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Rudra Pandey

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Demand for Ambitious Undertakings

Who would have thought that China would dominate the world consumer market within 50 years of the Red revolution? Who would have thought that Japan would grow at a double-digit rate for 20 years and become the world’s second largest economy? It is all part of ambition and determination of those visionaries who lead the nation. Nepal has not yet seen visionary leaders who can bring together people with different ideas and build consensus among political parties for nation building. It is natural to have differences in opinions, but we need leaders who can forgo these differences and join hands when it comes to national interest. No doubt, Nepal, sooner or later, will find such leaders who will find a way to introduce ambitious plans and policies for the nation. Let us hope we see that soon. What could be such ambitious undertakings?

One of them would be privatization of all the government-owned corporations, including Royal Nepal Airlines Corporation (RNAC), Nepal Electricity Authority, and Nepal Oil Corporation. Privatization should not be done in haste. Privatization without necessary regulations creates chaos. In an extremely mature capital market, such as that in the United States, privatized industries have been regulated and regulations are fine-tuned on a regular basis. For example, telecommunication regulations in the United States have gone through a series of big overhauls over the past 50 years. Massive regulatory preparations are required prior to launching any privatization initiatives. The post-1990 Nepali government ignored or overlooked important preliminary steps such as valuation and necessary regulations needed for privatization.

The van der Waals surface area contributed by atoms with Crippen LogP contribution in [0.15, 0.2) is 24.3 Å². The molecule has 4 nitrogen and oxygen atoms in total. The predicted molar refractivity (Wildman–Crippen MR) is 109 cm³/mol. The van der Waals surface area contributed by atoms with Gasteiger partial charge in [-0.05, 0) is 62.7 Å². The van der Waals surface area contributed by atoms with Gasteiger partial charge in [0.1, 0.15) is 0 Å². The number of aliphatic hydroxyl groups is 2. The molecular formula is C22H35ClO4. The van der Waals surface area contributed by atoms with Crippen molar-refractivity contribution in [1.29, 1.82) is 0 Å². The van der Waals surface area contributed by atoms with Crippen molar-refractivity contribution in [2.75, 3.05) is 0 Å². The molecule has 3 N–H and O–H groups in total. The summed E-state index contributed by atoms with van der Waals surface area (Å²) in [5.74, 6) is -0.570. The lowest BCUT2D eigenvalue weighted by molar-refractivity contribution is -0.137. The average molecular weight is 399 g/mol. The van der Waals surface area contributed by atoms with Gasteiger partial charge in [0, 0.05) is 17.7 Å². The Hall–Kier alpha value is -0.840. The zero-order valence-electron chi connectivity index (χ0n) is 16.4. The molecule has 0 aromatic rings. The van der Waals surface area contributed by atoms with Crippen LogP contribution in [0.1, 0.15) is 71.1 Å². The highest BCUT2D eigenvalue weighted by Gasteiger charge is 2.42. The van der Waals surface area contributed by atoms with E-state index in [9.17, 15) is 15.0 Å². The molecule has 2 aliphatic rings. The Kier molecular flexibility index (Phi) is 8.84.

Let us talk about the state-owned RNAC. Why is this national flag carrier doing so poorly? What is holding this high growth industry in Nepal from making profits or even making itself sustainable? Is this a typical Nepali problem – not knowing when enough is enough? RNAC is owned and run by one of the most inefficient, corrupt and unstable governments in the world. Our government does not seem to have a basic understanding of dealing with minor problems. Independent institutions, specializing in government institutions’ valuation, should undertake the task of RNAC’s hard and soft assets valuation. Based on such valuations, the government should move ahead with privatization with required control and regulations so that the future owners will be barred from constructing shopping malls in some of RNAC’s properties. Another major undertaking in Nepal would be to start a massive east-west four-lane highway running through the mid-hill region, instead of the Terai. A project of this scope and size needs ambition, determination, patience and vision. This type of project certainly may seem unrealistic to those leaders who use every means to cling to power and who do not have an in-depth understanding of spillover effects and long-term social benefits arising from such projects. Highways built on rocky mountains cause less environmental damages and are less likely to be swept by minor flooding. Rivers are narrower and smaller in the hills; costs of building bridges over such rivers are generally low. Such a highway running through the mid-hill region will be a major breakthrough in development of a remote and village dominated country like ours. Such a project will not only create substantial employment for Nepalis but will also boost our tourism industry.

However, such projects require thorough study and business plan backed by determination and discipline. We need to undertake projects like this one without worrying about short-term return on investment. Construction of highways in our country is one of the basic needs for development and we must be willing to forgo short-term loss while building these infrastructures.